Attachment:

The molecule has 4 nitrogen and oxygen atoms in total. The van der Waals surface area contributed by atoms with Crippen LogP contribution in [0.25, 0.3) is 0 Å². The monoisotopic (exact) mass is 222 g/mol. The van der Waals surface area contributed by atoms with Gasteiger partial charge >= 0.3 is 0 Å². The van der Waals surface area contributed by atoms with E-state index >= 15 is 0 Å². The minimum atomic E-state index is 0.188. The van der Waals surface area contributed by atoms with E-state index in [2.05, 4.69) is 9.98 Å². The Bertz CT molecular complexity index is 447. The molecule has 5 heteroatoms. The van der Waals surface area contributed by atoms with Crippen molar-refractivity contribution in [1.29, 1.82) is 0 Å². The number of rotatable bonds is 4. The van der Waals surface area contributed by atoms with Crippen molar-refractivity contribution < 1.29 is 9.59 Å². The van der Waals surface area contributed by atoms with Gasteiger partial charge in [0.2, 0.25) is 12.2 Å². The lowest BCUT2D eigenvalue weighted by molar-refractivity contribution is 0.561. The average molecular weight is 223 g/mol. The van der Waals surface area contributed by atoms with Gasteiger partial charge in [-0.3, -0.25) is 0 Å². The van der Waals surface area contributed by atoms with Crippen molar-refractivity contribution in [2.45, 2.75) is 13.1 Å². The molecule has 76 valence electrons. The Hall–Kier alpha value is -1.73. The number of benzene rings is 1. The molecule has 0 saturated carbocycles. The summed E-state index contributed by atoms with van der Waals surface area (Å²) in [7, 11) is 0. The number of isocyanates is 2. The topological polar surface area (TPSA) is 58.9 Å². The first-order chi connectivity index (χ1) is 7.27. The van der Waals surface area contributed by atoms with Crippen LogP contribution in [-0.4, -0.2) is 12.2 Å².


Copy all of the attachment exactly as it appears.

The molecule has 4 nitrogen and oxygen atoms in total. The van der Waals surface area contributed by atoms with Crippen LogP contribution in [0.25, 0.3) is 0 Å². The monoisotopic (exact) mass is 222 g/mol. The van der Waals surface area contributed by atoms with Gasteiger partial charge >= 0.3 is 0 Å². The van der Waals surface area contributed by atoms with E-state index >= 15 is 0 Å². The minimum atomic E-state index is 0.188. The van der Waals surface area contributed by atoms with E-state index in [2.05, 4.69) is 9.98 Å². The Bertz CT molecular complexity index is 447. The molecule has 5 heteroatoms. The van der Waals surface area contributed by atoms with Crippen molar-refractivity contribution in [1.29, 1.82) is 0 Å². The number of rotatable bonds is 4. The van der Waals surface area contributed by atoms with Crippen molar-refractivity contribution < 1.29 is 9.59 Å². The van der Waals surface area contributed by atoms with Gasteiger partial charge in [0.2, 0.25) is 12.2 Å². The lowest BCUT2D eigenvalue weighted by molar-refractivity contribution is 0.561. The average molecular weight is 223 g/mol. The van der Waals surface area contributed by atoms with Gasteiger partial charge in [-0.3, -0.25) is 0 Å². The van der Waals surface area contributed by atoms with Crippen molar-refractivity contribution in [2.45, 2.75) is 13.1 Å². The molecule has 76 valence electrons. The Hall–Kier alpha value is -1.73. The number of benzene rings is 1. The molecule has 0 saturated carbocycles. The summed E-state index contributed by atoms with van der Waals surface area (Å²) in [7, 11) is 0. The number of isocyanates is 2. The topological polar surface area (TPSA) is 58.9 Å². The first-order chi connectivity index (χ1) is 7.27. The van der Waals surface area contributed by atoms with Crippen LogP contribution in [-0.4, -0.2) is 12.2 Å².